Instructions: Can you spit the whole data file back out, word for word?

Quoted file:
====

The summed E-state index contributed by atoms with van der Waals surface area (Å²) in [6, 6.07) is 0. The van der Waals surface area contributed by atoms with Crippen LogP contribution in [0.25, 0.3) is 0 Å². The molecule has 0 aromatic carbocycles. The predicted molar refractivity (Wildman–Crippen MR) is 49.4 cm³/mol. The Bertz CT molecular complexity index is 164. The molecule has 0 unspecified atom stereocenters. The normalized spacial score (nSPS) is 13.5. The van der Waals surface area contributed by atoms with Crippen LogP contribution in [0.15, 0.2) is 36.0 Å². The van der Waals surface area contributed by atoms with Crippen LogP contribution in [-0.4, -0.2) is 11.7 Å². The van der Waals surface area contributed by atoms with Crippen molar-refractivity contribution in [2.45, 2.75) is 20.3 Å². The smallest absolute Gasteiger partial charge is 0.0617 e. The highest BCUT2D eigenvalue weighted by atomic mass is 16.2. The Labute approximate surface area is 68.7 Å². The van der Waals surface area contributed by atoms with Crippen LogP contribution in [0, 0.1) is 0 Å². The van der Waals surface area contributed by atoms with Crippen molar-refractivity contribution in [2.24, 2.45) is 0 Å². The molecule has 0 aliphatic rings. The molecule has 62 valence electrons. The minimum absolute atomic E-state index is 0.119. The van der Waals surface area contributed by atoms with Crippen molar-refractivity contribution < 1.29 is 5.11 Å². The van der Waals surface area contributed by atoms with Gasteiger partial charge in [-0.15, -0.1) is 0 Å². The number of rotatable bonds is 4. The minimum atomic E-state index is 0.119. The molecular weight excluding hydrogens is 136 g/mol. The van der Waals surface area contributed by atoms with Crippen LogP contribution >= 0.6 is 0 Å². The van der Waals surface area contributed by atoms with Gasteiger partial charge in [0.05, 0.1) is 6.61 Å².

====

The summed E-state index contributed by atoms with van der Waals surface area (Å²) in [6, 6.07) is 0. The van der Waals surface area contributed by atoms with Crippen LogP contribution in [0.25, 0.3) is 0 Å². The molecule has 0 aromatic carbocycles. The predicted molar refractivity (Wildman–Crippen MR) is 49.4 cm³/mol. The Bertz CT molecular complexity index is 164. The molecule has 0 unspecified atom stereocenters. The normalized spacial score (nSPS) is 13.5. The van der Waals surface area contributed by atoms with Crippen LogP contribution in [0.15, 0.2) is 36.0 Å². The van der Waals surface area contributed by atoms with Crippen LogP contribution in [-0.4, -0.2) is 11.7 Å². The van der Waals surface area contributed by atoms with Crippen molar-refractivity contribution in [2.45, 2.75) is 20.3 Å². The smallest absolute Gasteiger partial charge is 0.0617 e. The highest BCUT2D eigenvalue weighted by atomic mass is 16.2. The Labute approximate surface area is 68.7 Å². The van der Waals surface area contributed by atoms with Crippen LogP contribution in [0, 0.1) is 0 Å². The van der Waals surface area contributed by atoms with Crippen molar-refractivity contribution in [2.24, 2.45) is 0 Å². The molecule has 0 aliphatic rings. The molecule has 62 valence electrons. The minimum absolute atomic E-state index is 0.119. The van der Waals surface area contributed by atoms with Crippen molar-refractivity contribution < 1.29 is 5.11 Å². The van der Waals surface area contributed by atoms with Gasteiger partial charge in [-0.15, -0.1) is 0 Å². The number of rotatable bonds is 4. The minimum atomic E-state index is 0.119. The molecular weight excluding hydrogens is 136 g/mol. The van der Waals surface area contributed by atoms with Crippen LogP contribution >= 0.6 is 0 Å². The van der Waals surface area contributed by atoms with Gasteiger partial charge in [0.05, 0.1) is 6.61 Å².